Dori Levanoni
May 8, 2020

It is hard to believe we are just over a quarter into 2020. As the COVID-19 pandemic escalated, markets experienced their steepest selloff in history. Risk assets finally started to recover toward the end of Q1, after central banks and governments announced relief measures. That recovery has persisted into the early weeks of Q2, but many are questioning when (not if) the next risk event will occur. The options market can give us some sense of how options traders reacted to the escalation of the pandemic, and what may be in store for markets in the coming months.

Below, I use pricing from options on the S&P500 index to infer option traders’ outlook expressed as “risk neutral probabilities.”For those unfamiliar with the options market, these curves represent a combination of the likelihood of different future outcomes combined with risk aversion. When markets are stable, these surfaces look something like a bell curve. As you can see from Video 01, the surface looks fairly normal at the start of the year, becomes very distorted as volatility increases, and again starts to assume a more typical shape as stimulus packages are announced.


Sources: CBOE, CRB, Datastream, First Quadrant, L.P.

So where are we today? This kind of analysis can give us some sense of what option traders are anticipating. Figure 01 plots a “normal” distribution against the distribution observed on May 1, 2020.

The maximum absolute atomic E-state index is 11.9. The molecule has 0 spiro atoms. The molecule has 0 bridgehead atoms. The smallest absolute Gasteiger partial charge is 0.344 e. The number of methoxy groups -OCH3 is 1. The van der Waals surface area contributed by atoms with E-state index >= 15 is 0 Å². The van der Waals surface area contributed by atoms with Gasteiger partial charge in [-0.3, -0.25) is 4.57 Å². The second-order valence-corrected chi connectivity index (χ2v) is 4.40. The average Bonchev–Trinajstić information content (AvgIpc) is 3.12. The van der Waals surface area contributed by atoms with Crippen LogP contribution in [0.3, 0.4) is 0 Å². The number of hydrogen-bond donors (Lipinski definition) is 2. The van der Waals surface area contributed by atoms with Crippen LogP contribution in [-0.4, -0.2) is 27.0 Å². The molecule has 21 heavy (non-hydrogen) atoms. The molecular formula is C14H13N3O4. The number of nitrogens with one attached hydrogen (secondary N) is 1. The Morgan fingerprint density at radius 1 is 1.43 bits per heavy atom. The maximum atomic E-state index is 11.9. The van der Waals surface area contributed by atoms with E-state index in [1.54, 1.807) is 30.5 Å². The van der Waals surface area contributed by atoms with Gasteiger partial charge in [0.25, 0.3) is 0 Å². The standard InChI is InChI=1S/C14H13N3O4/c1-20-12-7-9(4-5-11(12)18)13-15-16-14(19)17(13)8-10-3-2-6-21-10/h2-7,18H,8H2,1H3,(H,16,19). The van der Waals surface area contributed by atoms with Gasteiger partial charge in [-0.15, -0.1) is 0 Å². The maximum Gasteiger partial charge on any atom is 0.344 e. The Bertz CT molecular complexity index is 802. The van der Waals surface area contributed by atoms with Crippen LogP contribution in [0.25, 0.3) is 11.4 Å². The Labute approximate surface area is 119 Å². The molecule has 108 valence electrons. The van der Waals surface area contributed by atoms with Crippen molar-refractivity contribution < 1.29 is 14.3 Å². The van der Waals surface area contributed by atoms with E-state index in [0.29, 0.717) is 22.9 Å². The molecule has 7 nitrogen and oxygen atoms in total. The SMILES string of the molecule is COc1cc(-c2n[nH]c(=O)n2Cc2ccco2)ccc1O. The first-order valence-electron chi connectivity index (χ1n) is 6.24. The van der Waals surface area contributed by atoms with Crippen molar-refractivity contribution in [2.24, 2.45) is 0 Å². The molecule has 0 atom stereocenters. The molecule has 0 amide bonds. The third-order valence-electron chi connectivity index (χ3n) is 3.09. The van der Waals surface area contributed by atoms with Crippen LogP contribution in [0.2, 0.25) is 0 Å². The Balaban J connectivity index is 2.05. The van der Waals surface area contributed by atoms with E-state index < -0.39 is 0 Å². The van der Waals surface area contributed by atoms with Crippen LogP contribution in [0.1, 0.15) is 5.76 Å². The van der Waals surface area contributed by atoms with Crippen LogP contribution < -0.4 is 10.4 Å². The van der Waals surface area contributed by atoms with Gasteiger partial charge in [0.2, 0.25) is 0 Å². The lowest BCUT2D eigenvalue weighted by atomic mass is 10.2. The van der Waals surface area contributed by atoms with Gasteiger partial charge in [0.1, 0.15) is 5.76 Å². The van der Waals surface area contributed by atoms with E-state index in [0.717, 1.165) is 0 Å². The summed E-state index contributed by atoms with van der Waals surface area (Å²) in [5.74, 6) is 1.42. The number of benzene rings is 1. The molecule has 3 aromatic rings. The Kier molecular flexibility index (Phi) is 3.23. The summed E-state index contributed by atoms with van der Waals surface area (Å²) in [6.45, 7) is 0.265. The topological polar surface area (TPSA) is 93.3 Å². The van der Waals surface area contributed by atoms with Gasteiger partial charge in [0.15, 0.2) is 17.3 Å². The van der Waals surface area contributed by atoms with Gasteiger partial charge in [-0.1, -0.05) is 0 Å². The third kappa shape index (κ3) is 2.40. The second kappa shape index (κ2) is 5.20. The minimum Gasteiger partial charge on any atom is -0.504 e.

Sources: CBOE, CRB, Datastream, First Quadrant, L.P.

This surface gives cause for both optimism and pessimism. On the bright side, options traders seem to be anticipating that markets will continue to recover. The curve peaks when the strike price is near 1.08, so the most likely outcome based on options pricing is a market rally of around 8%. On the other hand, though market conditions have improved since mid-March, we are not “back to normal.” The part of the curve on the down side is still concerning. The options market is pricing in a real probability that the market declines another 10% (or more) from where we are today.

Though markets are certainly more stable than they were a month ago, it looks as though it will take considerably more time for things to return to “normal,” in markets as well as life.


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© First Quadrant, L.P. 2020. Intended for Institutional and Qualified Eligible Persons Use Only. The views expressed are the views of First Quadrant, L.P. only as of the date shown and are subject to change without notice based on market and other conditions. Forecasts, estimates, and certain information contained herein are based upon proprietary research and should not be considered as investment advice, recommendation, or solicitation of any particular security, strategy or investment product. This publication has been prepared without taking into account your objectives, financial situation or needs. Before acting on this information, you should consider its appropriateness having regard to your objectives, financial situation or needs. It is your responsibility to be aware of and observe the applicable laws and regulations of your country of domicile. All material has been obtained from sources believed to be reliable, but its accuracy is not guaranteed. No part of this material may be reproduced in any form, or referred to in any other publication, without express written permission.

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